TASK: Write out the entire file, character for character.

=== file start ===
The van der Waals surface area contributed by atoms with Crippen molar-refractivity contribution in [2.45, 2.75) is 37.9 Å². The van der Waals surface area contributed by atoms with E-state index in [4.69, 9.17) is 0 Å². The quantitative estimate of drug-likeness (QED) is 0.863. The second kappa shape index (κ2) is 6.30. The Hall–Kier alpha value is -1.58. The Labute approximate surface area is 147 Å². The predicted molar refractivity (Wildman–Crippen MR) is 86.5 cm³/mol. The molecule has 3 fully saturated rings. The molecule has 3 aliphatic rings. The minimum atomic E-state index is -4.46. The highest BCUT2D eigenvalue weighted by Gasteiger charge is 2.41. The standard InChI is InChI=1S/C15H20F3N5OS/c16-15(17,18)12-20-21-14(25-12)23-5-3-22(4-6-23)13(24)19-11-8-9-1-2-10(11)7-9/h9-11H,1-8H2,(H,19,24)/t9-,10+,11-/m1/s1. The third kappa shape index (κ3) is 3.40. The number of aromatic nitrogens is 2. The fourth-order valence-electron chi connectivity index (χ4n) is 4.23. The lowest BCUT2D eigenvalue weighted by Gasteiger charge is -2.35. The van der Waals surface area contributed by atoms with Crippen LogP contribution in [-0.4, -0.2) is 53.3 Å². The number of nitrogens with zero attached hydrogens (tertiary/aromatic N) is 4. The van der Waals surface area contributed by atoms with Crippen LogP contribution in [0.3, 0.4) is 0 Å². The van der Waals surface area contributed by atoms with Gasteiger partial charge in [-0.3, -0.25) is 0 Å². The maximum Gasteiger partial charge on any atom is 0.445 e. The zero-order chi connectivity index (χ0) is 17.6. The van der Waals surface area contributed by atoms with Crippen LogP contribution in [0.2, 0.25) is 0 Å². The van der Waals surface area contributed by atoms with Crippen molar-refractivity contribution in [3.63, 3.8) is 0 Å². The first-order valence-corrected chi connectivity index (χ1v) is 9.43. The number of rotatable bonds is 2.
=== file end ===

The van der Waals surface area contributed by atoms with Crippen molar-refractivity contribution in [2.45, 2.75) is 37.9 Å². The van der Waals surface area contributed by atoms with E-state index in [4.69, 9.17) is 0 Å². The quantitative estimate of drug-likeness (QED) is 0.863. The second kappa shape index (κ2) is 6.30. The Hall–Kier alpha value is -1.58. The Labute approximate surface area is 147 Å². The predicted molar refractivity (Wildman–Crippen MR) is 86.5 cm³/mol. The molecule has 3 fully saturated rings. The molecule has 3 aliphatic rings. The minimum atomic E-state index is -4.46. The highest BCUT2D eigenvalue weighted by Gasteiger charge is 2.41. The standard InChI is InChI=1S/C15H20F3N5OS/c16-15(17,18)12-20-21-14(25-12)23-5-3-22(4-6-23)13(24)19-11-8-9-1-2-10(11)7-9/h9-11H,1-8H2,(H,19,24)/t9-,10+,11-/m1/s1. The third kappa shape index (κ3) is 3.40. The number of aromatic nitrogens is 2. The fourth-order valence-electron chi connectivity index (χ4n) is 4.23. The lowest BCUT2D eigenvalue weighted by Gasteiger charge is -2.35. The van der Waals surface area contributed by atoms with Crippen LogP contribution in [-0.4, -0.2) is 53.3 Å². The number of nitrogens with zero attached hydrogens (tertiary/aromatic N) is 4. The van der Waals surface area contributed by atoms with Crippen LogP contribution in [0.3, 0.4) is 0 Å². The van der Waals surface area contributed by atoms with Gasteiger partial charge in [-0.3, -0.25) is 0 Å². The maximum Gasteiger partial charge on any atom is 0.445 e. The zero-order chi connectivity index (χ0) is 17.6. The van der Waals surface area contributed by atoms with Crippen LogP contribution in [0.2, 0.25) is 0 Å². The van der Waals surface area contributed by atoms with Crippen molar-refractivity contribution in [3.63, 3.8) is 0 Å². The first-order valence-corrected chi connectivity index (χ1v) is 9.43. The number of rotatable bonds is 2.